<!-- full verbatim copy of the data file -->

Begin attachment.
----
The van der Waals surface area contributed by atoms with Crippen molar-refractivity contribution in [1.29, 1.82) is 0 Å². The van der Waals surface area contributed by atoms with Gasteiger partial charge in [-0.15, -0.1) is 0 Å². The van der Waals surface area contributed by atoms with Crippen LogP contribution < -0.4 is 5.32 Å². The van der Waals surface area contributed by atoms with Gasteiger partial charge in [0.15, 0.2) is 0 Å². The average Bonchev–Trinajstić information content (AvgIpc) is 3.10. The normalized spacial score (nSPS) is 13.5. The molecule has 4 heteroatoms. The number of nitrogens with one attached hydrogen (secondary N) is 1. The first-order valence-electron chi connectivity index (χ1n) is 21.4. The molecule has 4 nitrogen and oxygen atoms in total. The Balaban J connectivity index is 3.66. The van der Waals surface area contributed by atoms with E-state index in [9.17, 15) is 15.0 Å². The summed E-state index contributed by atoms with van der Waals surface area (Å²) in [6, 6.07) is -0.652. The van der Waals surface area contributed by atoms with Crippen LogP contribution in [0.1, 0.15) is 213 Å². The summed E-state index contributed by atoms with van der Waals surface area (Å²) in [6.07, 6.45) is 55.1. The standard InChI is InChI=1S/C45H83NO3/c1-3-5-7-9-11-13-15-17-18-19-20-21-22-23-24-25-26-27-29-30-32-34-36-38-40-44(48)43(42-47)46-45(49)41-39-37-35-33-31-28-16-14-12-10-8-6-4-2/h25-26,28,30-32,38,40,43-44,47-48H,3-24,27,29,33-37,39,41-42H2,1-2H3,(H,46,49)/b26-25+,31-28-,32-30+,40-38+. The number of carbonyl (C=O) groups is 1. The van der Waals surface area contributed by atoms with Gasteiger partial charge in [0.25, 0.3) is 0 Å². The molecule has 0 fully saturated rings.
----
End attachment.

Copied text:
The van der Waals surface area contributed by atoms with Crippen molar-refractivity contribution in [1.29, 1.82) is 0 Å². The van der Waals surface area contributed by atoms with Gasteiger partial charge in [-0.15, -0.1) is 0 Å². The van der Waals surface area contributed by atoms with Crippen LogP contribution < -0.4 is 5.32 Å². The van der Waals surface area contributed by atoms with Gasteiger partial charge in [0.15, 0.2) is 0 Å². The average Bonchev–Trinajstić information content (AvgIpc) is 3.10. The normalized spacial score (nSPS) is 13.5. The molecule has 4 heteroatoms. The number of nitrogens with one attached hydrogen (secondary N) is 1. The first-order valence-electron chi connectivity index (χ1n) is 21.4. The molecule has 4 nitrogen and oxygen atoms in total. The Balaban J connectivity index is 3.66. The van der Waals surface area contributed by atoms with E-state index in [9.17, 15) is 15.0 Å². The summed E-state index contributed by atoms with van der Waals surface area (Å²) in [6, 6.07) is -0.652. The van der Waals surface area contributed by atoms with Crippen LogP contribution in [0.1, 0.15) is 213 Å². The summed E-state index contributed by atoms with van der Waals surface area (Å²) in [6.07, 6.45) is 55.1. The standard InChI is InChI=1S/C45H83NO3/c1-3-5-7-9-11-13-15-17-18-19-20-21-22-23-24-25-26-27-29-30-32-34-36-38-40-44(48)43(42-47)46-45(49)41-39-37-35-33-31-28-16-14-12-10-8-6-4-2/h25-26,28,30-32,38,40,43-44,47-48H,3-24,27,29,33-37,39,41-42H2,1-2H3,(H,46,49)/b26-25+,31-28-,32-30+,40-38+. The number of carbonyl (C=O) groups is 1. The van der Waals surface area contributed by atoms with Gasteiger partial charge in [0.25, 0.3) is 0 Å². The molecule has 0 fully saturated rings.